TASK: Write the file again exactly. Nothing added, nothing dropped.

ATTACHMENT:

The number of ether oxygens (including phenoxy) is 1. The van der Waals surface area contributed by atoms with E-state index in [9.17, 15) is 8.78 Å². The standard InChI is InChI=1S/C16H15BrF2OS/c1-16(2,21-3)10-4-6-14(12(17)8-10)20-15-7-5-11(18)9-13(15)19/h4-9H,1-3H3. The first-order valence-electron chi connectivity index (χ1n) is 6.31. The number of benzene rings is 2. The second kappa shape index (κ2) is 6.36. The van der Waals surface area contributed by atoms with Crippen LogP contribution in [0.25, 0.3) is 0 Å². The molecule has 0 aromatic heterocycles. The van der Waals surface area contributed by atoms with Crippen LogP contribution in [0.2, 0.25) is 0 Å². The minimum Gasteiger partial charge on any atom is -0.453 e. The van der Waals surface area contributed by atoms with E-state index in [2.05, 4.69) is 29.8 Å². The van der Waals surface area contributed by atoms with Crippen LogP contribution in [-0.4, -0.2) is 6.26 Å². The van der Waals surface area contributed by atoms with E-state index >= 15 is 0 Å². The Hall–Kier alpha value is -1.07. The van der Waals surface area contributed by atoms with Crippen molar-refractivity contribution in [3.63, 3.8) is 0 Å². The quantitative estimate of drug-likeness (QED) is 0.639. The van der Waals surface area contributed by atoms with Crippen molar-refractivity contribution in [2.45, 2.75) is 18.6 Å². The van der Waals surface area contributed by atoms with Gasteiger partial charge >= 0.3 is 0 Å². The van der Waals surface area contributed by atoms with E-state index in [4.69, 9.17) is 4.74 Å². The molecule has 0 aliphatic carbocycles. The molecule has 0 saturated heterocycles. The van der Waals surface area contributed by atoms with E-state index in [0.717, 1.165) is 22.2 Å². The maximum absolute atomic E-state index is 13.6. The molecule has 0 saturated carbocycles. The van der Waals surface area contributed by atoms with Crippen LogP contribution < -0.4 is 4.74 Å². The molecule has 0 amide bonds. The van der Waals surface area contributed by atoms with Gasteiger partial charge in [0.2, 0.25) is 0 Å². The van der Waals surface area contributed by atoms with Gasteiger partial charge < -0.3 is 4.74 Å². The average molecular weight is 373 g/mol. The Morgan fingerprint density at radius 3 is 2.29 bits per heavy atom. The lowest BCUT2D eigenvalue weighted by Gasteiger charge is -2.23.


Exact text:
The number of ether oxygens (including phenoxy) is 1. The van der Waals surface area contributed by atoms with E-state index in [9.17, 15) is 8.78 Å². The standard InChI is InChI=1S/C16H15BrF2OS/c1-16(2,21-3)10-4-6-14(12(17)8-10)20-15-7-5-11(18)9-13(15)19/h4-9H,1-3H3. The first-order valence-electron chi connectivity index (χ1n) is 6.31. The number of benzene rings is 2. The second kappa shape index (κ2) is 6.36. The van der Waals surface area contributed by atoms with Crippen LogP contribution in [0.25, 0.3) is 0 Å². The molecule has 0 aromatic heterocycles. The van der Waals surface area contributed by atoms with Crippen LogP contribution in [0.2, 0.25) is 0 Å². The minimum Gasteiger partial charge on any atom is -0.453 e. The van der Waals surface area contributed by atoms with E-state index in [2.05, 4.69) is 29.8 Å². The van der Waals surface area contributed by atoms with Crippen LogP contribution in [-0.4, -0.2) is 6.26 Å². The van der Waals surface area contributed by atoms with E-state index >= 15 is 0 Å². The Hall–Kier alpha value is -1.07. The van der Waals surface area contributed by atoms with Crippen molar-refractivity contribution in [3.63, 3.8) is 0 Å². The quantitative estimate of drug-likeness (QED) is 0.639. The van der Waals surface area contributed by atoms with Crippen molar-refractivity contribution in [2.45, 2.75) is 18.6 Å². The van der Waals surface area contributed by atoms with Gasteiger partial charge >= 0.3 is 0 Å². The van der Waals surface area contributed by atoms with E-state index in [4.69, 9.17) is 4.74 Å². The molecule has 0 aliphatic carbocycles. The molecule has 0 saturated heterocycles. The van der Waals surface area contributed by atoms with E-state index in [0.717, 1.165) is 22.2 Å². The maximum absolute atomic E-state index is 13.6. The molecule has 0 saturated carbocycles. The van der Waals surface area contributed by atoms with Crippen LogP contribution < -0.4 is 4.74 Å². The molecule has 0 amide bonds. The van der Waals surface area contributed by atoms with Gasteiger partial charge in [0.2, 0.25) is 0 Å². The van der Waals surface area contributed by atoms with Gasteiger partial charge < -0.3 is 4.74 Å². The average molecular weight is 373 g/mol. The Morgan fingerprint density at radius 3 is 2.29 bits per heavy atom. The lowest BCUT2D eigenvalue weighted by Gasteiger charge is -2.23.